Slum Jagattu is in its 18th year of production and is priced at Rs 10. Six people work in it, but it is looking to expand its operations.

For and by slum dwellers This Kannada magazine is giving the marginalised a voice
news Slum Development Monday, May 28, 2018 - 16:03

How does a magazine survive for over seventeen years without any advertisements, without paying its employees or a permanent office space? How does a magazine priced only at Rs 10 a month survive?

Ask Arul Selva, the editor of Slum Jagattu (Slum World), these questions and he merely smiles shyly.

Slum Jagattu, a magazine for and by slum-dwellers, started in 2000, is now in its 18th year of production and is looking to add more members to its small but growing network.

The magazine has seen its share of troubles. It had to close operations in 2014 due to financial difficulties, but re-started in 2017 after a three-year gap.

"The paid circulation of the magazine was over 2,000, but we were forced to shut it down. After re-starting the magazine in 2017, the circulation is now around 500," says Arul, speaking from his makeshift office in a bylane on the fringes of Koramangala.

Published in Kannada, the black-and-white monthly journal is read in 14 districts of the state, including in towns like Mysore, Mandya and Hosapete.

Arul, a researcher and consultant, works with a close-knit group of six people who contribute to complete the magazine every month.

"We have three writers, Rajesh, Anisha and Vaishali, and an artist, Arul Das - who comes in and helps design the cover of the editions. Joseph designs the layout of the pages and Balamma helps coordinate the entire process," says Arul Selva.

All of the people who work in the magazine are slum dwellers and none of them are full-time employees.

Under the editorial guidance of Arul, the group sets aside five days every month to write stories, design the magazine's layout and make sure it is printed, all with no guaranteed source of income from it. "We will keep the magazine alive somehow. The fact that it exists gives people in slums a tool to communicate and share their experiences with each other," says Arul.

It was this idea to build a communication tool for slum-dwellers that lead to Arul starting the magazine in 2000 after Slum Suddi (Slum News), a similar newspaper for slum dwellers, had to close down due to differences between its editors and owners.

Arul, who used to work part-time as a reporter for the newspaper, decided to bring interested people together to start a new monthly magazine. "There was no income then. We all had our own jobs to fill our stomachs, and then we used to get together and publish the magazine on top of that... It was difficult," he admits.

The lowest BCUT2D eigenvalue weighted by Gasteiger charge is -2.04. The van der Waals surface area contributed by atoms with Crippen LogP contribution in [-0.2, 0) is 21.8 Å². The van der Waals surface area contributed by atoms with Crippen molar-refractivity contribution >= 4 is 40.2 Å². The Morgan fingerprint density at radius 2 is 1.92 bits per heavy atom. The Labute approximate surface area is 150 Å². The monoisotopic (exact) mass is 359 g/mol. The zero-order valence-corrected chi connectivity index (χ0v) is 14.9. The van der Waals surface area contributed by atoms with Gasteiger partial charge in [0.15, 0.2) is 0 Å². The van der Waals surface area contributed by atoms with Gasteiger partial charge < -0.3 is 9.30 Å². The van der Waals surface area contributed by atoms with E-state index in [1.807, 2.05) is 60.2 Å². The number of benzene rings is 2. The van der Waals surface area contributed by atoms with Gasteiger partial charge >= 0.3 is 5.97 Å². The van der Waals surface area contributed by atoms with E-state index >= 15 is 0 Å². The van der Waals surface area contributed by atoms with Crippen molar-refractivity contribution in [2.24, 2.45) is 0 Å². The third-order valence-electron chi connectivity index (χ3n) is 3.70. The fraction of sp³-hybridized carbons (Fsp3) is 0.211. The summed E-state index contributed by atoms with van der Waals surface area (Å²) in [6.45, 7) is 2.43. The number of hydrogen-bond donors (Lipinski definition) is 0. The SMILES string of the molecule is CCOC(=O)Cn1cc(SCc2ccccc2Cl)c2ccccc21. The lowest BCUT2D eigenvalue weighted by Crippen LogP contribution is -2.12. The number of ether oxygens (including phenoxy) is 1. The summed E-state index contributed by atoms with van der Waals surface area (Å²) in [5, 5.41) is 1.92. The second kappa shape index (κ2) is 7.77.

The very first edition of the magazine was published in October 2000, being priced at a mere Rs 5 as anything more would put it out of the reach of its intended audience - slum dwellers. As more editions of the magazine were published, it continued to gain subscribers and admirers. "Our ambition wasn’t big. There was no communication tool among slum dwellers and it was for this reason we started the magazine," says Arul, adding that he is looking to focus on the ideals of the magazine rather than its circulation numbers.

The resolute editor always knew he wanted to work in magazines in spite of dropping out of school in Class 4 to take up coolie work. "I was drawn into the habit of reading books from an early age. I read a lot of Tamil books even though I dropped out of school. Later, I was drawn into social issues," recounts Arul.  

After doing a number of odd jobs, Arul got his first taste of journalism after his writings were published by Slum Suddi. He later galvanised efforts to start Slum Jagattu and continues to steadfastly ensure that the magazine goes to print every month.

The magazine's new avatar aims to highlight the living history of slums and build an archive, documenting the lives and aspirations of slum dwellers. "I have met four Chief Ministers of Karnataka to discuss slum issues. I am involved legally, politically. The way we speak to politicians and the way we speak to the public is different. Our reporting includes both perspectives and not just what political authorities are saying. It focuses more on the lives of people living in the slums,” he says.

Arul is a vocal activist and is a familiar face at protests and meetings organised by slum dwellers for their rights. Most recently, he was present as hundreds of slum dwellers from several districts across Karnataka protested at Freedom Park in Bengaluru in February demanding that a Bill be passed giving them land and property rights.

But, he argues that activism is not just about hitting the streets in protest and believes that the work he is doing to archive the thoughts of slum-dwellers is equally important.

Through his efforts, slum dwellers not only became consumers of news but also began producing it. Arul is adamant that people who live in slums can write and report stories if they are given the platform to do it. "Slum dwellers think that they cannot write. It is not for people like us, they need that nudge. Almost always, they need that person to come and tell them, you can read, write. You just have to learn languages," he says.


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